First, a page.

About Cheese
483 Church Street, Toronto

Alan’s Butcher Shop
122 Athol Street, Whitby

Burbs Bistro & Bar
1900 Dixie Road North, Pickering

Caren’s Wine & Cheese Bar
158 Cumberland Street, Toronto

Herma’s Gift Shop
5316 Hwy. 28, R.R. #2, Port Hope

La Salumeria
2021 Yonge Street, Toronto

Nancy’s Cheese
260 Dupont, Toronto

Pusateri’s
1539 Avenue Road, Toronto

The Art of Cheese
925 Kingston Road, Toronto

The Cheesestore
510 Michigan Avenue, Point Edward

The Milky Whey
118 Ontario Street, Stratford

The Passionate Cooks
68 Brock Street West, Uxbridge

Vincenzo’s Fine Foods
150 Caroline Street South, Waterloo

Contest: Most memorable cheese of 2011

What was your most memorable moment in cheese in 2011?

What cheese blew away your taste buds? What was your cheesiest experience in the past year? What cheese did you come to love? Which cheesemonger did you come to cherish? When you think of cheese, what was the highlight of 2011?

It’s a new contest for cheese lovers that starts today!

Click here to submit your memorable moment. Contest closes December 31. Entries will be judged by members of the organizing committee for the 2012 Great Canadian Cheese Festival. Winners will be announced here on January 5 and published soon thereafter.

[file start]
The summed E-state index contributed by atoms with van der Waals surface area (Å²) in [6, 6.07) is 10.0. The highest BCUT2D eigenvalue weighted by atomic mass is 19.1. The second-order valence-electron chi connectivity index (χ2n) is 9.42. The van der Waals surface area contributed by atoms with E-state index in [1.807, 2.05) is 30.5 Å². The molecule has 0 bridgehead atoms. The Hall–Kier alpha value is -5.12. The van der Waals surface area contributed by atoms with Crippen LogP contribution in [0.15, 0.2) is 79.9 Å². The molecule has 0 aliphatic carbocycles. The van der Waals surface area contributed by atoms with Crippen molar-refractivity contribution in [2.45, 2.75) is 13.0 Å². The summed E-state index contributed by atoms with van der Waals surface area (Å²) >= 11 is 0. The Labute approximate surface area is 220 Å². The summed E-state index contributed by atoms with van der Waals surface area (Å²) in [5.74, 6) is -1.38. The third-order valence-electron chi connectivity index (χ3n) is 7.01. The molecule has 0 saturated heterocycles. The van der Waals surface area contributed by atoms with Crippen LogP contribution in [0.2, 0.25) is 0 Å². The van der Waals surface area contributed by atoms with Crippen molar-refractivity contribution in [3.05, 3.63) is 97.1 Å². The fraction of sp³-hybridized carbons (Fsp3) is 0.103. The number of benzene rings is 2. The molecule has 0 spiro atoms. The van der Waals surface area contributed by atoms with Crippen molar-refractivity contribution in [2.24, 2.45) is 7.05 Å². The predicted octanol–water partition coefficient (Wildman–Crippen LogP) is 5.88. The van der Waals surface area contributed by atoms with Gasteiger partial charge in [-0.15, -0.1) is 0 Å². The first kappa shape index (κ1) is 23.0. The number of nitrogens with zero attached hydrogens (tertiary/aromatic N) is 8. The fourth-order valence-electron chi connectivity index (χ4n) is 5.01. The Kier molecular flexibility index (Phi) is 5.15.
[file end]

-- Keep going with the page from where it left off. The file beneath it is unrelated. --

The first-place prize will be a half-kilo of Époisses Berthaut, courtesy of Glen Echo Fine Foods. Two runners-up each will receive 250 grams of Époisses Berthaut, courtesy of Glen Echo Fine Foods.

The first 25 entries will each receive a complimentary ticket to the Artisan Cheese & Fine Food Fair that takes place on June 2 and 3 during The Great Canadian Cheese Festival in Picton, Prince Edward County, Ontario.

Creamy and powerful, Époisses Berthaut is an extraordinary cheese from Burgundy in France. It’s a washed-rind cow’s milk cheese with a natural red tint and it’s own rich and penetrating aroma to which it owes its renown. The mouth waters at the mere thought . .

Click here and here to read more about Époisses Berthaut.

Époisses Berthaut is distributed by Glen Echo Fine Foods and available at the following Ontario locations while supplies last:

About Cheese
483 Church Street, Toronto

Alan’s Butcher Shop
122 Athol Street, Whitby

Burbs Bistro & Bar
1900 Dixie Road North, Pickering

Caren’s Wine & Cheese Bar
158 Cumberland Street, Toronto

Herma’s Gift Shop
5316 Hwy. 28, R.R. #2, Port Hope

La Salumeria
2021 Yonge Street, Toronto

Nancy’s Cheese
260 Dupont, Toronto

Pusateri’s
1539 Avenue Road, Toronto

The Art of Cheese
925 Kingston Road, Toronto

The Cheesestore
510 Michigan Avenue, Point Edward

The Milky Whey
118 Ontario Street, Stratford

The Passionate Cooks
68 Brock Street West, Uxbridge

Vincenzo’s Fine Foods
150 Caroline Street South, Waterloo

*Anyone can enter the contest but prizes will be awarded only to residents of Canada.

Say cheese, in five courses

Five cheese courses are lined up, awaiting our guests.

There’s nothing quite like spending an evening nibbling on cheese and sipping wine with good friends. We invited two couples to join us for a five-course tasting menu last night. Here’s how it went down: